GBP AUD at Risk of Further Losses Ahead of Data

GBP AUD at Risk of Further Losses Ahead of Data

The GBP AUD exchange rate has been higher for two consecutive weeks but the bounce has not shown strength. The pound sterling could see further losses with UK unemployment and inflation ahead this week. First up will be the RBA minutes of their recent meeting. The UK also has political risk with the threats of triggering Article 16.

The GBP to AUD trades at 1.1825 ahead of the RBA minutes, while there is also a speech due from governor Lowe.

Australian government slammed for weak climate efforts in Glasgow

The Australian government has been under attack from many sides for its ‘business as usual’ approach to the COP26 talks.

Ray Minniecon, of the Indigenous Peoples Organisation, said:

“We leave Cop26 deeply ashamed and embarrassed by the Australian government’s behaviour and attitudes to the deep concerns we have about the climate crisis. We are angry that their solutions are based on the premise of a ‘business as usual’ mentality which will continue to harm our peoples and all Australians on the lands and waters we all love.”

In recent weeks Australia has said that it will still be selling coal for decades as long as there is customer demand.  The Climate Council’s research director Simon Bradshaw said:

“The message from the rest of the world to Australia is clear: come back in 2022 with a much stronger target for 2030 and a plan to move beyond coal and gas. The sooner the Australian Government steps up with a plan to drive down emissions this decade, the sooner we can start unlocking Australia’s unrivaled opportunities for new jobs and prosperity through renewable energy and clean industries.”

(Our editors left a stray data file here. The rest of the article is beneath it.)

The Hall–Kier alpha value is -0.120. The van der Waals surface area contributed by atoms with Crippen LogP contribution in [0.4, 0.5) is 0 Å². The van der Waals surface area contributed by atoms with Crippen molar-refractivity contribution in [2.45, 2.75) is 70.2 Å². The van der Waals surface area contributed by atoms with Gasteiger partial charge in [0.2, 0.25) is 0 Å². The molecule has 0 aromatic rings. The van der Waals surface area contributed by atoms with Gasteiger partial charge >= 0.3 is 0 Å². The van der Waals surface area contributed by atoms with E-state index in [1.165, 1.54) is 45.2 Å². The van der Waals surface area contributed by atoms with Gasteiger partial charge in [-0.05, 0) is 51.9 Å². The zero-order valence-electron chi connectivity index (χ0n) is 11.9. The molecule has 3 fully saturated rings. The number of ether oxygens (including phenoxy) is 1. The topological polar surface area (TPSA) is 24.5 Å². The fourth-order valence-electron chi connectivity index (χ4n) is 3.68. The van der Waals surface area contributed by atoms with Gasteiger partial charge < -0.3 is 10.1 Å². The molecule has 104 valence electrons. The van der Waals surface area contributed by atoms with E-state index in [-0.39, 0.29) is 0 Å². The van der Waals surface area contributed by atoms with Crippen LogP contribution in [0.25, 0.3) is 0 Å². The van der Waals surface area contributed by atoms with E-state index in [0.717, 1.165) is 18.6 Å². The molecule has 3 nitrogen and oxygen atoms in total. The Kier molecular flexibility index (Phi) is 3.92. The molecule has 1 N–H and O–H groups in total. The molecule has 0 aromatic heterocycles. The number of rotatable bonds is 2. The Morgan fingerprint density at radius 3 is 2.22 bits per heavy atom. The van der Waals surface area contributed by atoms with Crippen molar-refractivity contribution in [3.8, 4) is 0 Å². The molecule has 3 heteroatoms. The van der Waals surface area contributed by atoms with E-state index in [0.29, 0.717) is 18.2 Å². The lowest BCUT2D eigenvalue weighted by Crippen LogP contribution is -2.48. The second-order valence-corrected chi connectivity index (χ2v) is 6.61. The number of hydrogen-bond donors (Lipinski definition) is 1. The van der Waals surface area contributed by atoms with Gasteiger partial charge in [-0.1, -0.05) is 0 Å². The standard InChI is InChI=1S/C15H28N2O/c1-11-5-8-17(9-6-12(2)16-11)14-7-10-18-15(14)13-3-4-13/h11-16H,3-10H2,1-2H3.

Australia left the summit with a so-called “colossal fossil” award for the worst efforts to commit to the talks.

Australian adds Taiwan to its anti-China rhetoric

The Australian government seems to love a spat with its largest trade partner.

The latest comments from the Australian government came from the defense secretary who warned that Australia would join the US if China invaded Taiwan. That led to serious retort from a former China official who warned of ‘armageddon’.

Victor Gao, a former translator for the Chinese leader, warned western powers to stay out of China’s ambitions for the territory. The island nation broke away from the mainland after the civil war in 1949 but President Xi Jinping has stated he plans to take over Taiwan by 2027 as part of the ‘great rejuvenation of China’ using military force if necessary.

The United States said they would oppose any such move from China and Australia’s government chimed in.

Defence minister Peter Dutton said it would be ‘inconceivable’ that Australian troops wouldn’t back up the US if such a scenario occurred. The comments are not necessary in the present moment, and it only brings the risk of retaliation from China. The Australian economy has been kept on life support by its exports to China during the pandemic.

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